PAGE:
Will C# 3.0 become an uglier version of Python ?

It is now about 1 year since official release of C# 2.0 and .NET framework 2.0. The next version of C# language – the C# 3.0 seems to get more and more attention – in blogs, official channels and MSDN. There is lot of excitement and big expectations – but I have nagging feeling that the general direction of the C# development is not necessary an improvement.

The main new features of the C# 3.0 language are implicitly typed variables and anonymous types, extension methods, lambda expressions, and LINQ – possibility of using SQL-ish dialect inside the C#. With exception of the last, all of them must sound very familiar to every Python programmer. All variables in Python are implicitly typed, we can extend classes to much larger degree than extension methods and lambda expressions were always integral part of Python (inherited from Lisp and Scheme).

For several reasons, I believe that this is wrong. Strong typing and type safety is very important for every programming language that is suitable for building large and complicated systems – enterprise level applications. Allowing dynamic typing may be tempting, but what it does is moving discovery of errors from compilation time to runtime. There is nothing wrong with dynamic typing – Python, Perl and few others are great languages. Albeit there are large and complex systems written in Python (e.g. Zope), I think that “classical” strongly typed languages (Java, C#) still does result in more robust systems.

Adding functional constructs such as lambda expressions and extension methods basically creates a hybrid functional-OO language, sort of a cat-dog. For seasoned Lisp programmer, even Python’s support for functional programming is not good enough – and Python is internally much more dynamic language than C#: functions, classes and modules are first class objects (just compare the simplicity of event handling in Python with events and delegates). What value will it add to embedd some limited functional constructs to fairly traditional OO language as C# is ?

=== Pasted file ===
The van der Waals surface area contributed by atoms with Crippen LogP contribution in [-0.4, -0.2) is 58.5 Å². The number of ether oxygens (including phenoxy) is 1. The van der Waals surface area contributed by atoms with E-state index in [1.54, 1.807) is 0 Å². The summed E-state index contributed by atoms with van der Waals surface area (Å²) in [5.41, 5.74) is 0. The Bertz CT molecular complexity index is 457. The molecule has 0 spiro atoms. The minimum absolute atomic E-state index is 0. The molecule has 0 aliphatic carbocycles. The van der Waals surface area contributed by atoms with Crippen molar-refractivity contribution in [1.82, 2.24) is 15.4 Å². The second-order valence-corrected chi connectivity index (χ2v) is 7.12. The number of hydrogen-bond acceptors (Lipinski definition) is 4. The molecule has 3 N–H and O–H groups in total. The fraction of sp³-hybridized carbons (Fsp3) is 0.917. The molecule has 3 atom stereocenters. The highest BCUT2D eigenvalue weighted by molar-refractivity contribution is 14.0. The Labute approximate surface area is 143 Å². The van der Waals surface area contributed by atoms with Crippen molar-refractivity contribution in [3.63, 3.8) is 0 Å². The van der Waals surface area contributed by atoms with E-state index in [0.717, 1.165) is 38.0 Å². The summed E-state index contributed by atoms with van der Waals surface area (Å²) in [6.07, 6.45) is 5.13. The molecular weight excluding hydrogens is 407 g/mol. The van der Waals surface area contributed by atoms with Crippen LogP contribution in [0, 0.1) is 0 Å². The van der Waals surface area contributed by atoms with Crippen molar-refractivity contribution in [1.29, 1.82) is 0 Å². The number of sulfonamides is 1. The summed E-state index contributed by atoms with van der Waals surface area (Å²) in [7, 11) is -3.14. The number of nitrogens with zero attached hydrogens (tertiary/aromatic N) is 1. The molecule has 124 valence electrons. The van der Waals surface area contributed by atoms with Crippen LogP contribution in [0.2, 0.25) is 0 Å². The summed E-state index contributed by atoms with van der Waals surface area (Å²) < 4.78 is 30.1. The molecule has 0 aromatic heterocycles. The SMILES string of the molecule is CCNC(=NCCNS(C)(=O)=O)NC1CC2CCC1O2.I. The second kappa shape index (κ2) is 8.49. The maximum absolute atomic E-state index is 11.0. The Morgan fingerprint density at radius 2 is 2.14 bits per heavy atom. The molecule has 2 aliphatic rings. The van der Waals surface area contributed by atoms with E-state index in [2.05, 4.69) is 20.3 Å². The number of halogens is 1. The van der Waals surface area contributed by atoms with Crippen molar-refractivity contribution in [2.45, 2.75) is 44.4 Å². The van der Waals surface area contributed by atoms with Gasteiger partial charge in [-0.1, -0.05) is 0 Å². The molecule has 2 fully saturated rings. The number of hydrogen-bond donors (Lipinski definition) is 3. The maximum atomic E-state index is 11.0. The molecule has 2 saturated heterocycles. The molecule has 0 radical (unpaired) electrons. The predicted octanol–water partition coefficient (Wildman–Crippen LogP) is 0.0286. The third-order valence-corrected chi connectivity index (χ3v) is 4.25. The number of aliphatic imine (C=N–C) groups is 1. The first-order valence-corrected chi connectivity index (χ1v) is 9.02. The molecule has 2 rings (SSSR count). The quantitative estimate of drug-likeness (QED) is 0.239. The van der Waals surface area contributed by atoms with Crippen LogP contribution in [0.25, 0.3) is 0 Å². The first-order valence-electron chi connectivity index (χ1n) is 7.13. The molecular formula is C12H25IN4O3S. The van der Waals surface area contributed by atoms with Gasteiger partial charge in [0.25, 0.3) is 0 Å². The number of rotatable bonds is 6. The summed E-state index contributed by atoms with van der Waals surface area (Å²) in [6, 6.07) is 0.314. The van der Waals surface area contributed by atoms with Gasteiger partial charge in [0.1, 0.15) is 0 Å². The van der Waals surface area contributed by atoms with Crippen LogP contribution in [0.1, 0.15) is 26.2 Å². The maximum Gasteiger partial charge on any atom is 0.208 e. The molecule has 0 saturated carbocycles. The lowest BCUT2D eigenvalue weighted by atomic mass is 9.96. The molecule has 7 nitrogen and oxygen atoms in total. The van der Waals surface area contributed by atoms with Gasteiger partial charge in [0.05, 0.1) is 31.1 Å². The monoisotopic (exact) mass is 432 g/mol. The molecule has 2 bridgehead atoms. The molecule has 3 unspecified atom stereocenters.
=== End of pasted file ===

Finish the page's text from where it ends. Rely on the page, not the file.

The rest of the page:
The project LINQ and mixing up SQL with C# in same source file is from my point of view worst idea of all C# 3.0 new features. It may sound great and be very helpful for small projects, but for enterprise size applications it makes so much easier to create complete mess in application architecture… Same thing happened few years ago with visual GUI building tools – people started to place lots of business logic into form event handlers – this is no problem for 3-4 screen mini app, but disaster for large and complex system, where you do want to have proper layers, roles and responsibilities and at minimum some form of MVC pattern. Again, there was nothing wrong with UI designers, it is just that they made doing incorrect thing so much easier …

The problem of “impedance mismatch” between world of objects and world or relational tables is real and none of the solutions we have today is perfect and applicable everywhere: code generators (of either database or object layer), “active” datasets, business object frameworks, mappers and ORM layers. What they do give us, though, is modularization and separation of concerns which is very important for code maintainability and readability. Mixing everything together inside same class just does not sound right.

Very important for success of programming language is simplicity and support for writing understandable and maintainable code. Somehow, both Java and C# seem to loose the original simple elegance of their origin. Adding generics in C# 2.0 and Java 5 was for me strange mixture of blessing and curse – yes, generics do help solve some type of problems in a very elegant way, but quite often lead to unexpected issues and complications elsewhere. Our recent adventures with CSLA framework are a very good illustration of this – but that’s topic for another entry.

No programming language is perfect for every purpose. This is why we have so many of them. So if you want to have very dynamic language with functional programming support in .NET environment why not to use Python directly ? The .NET implementation IronPython is amazingly fast, compiles to CLR and works just fine. If you want very solid language for enterprise development on Microsoft operating system, there is absolutely nothing wrong with C# 2.0. There is no need to mix them together …

Why do I suggest that C# would become uglier version of Python ? Because I believe it will look uglier to almost everybody. For somebody with strong traditional OO background and lots of strongly-typed languages history (some ex-Java, ex-ex-C++ programmer like myself), “var i” sounds too much like Visual Basic and extending class by method injection and not by inheritance is close to blasphemy. And for Python enthusiast, who enjoys dynamic features and scripting power of Python (like myself ;-)) all that stuff with data types and private/protected hide-and-seek games is just unnecessary ballast – not speaking about those terrible curly brackets, ouch …

Besides, if you *really* must do all the things above, how about using “Object i” instead “var i”, injecting methods to classes by using Spring.NET (which can, btw do much cooler things thanks to AOP and dynamic proxies) and trying out something like iBatis.NET for making sure that your C# code and SQL code coexist peacefully ?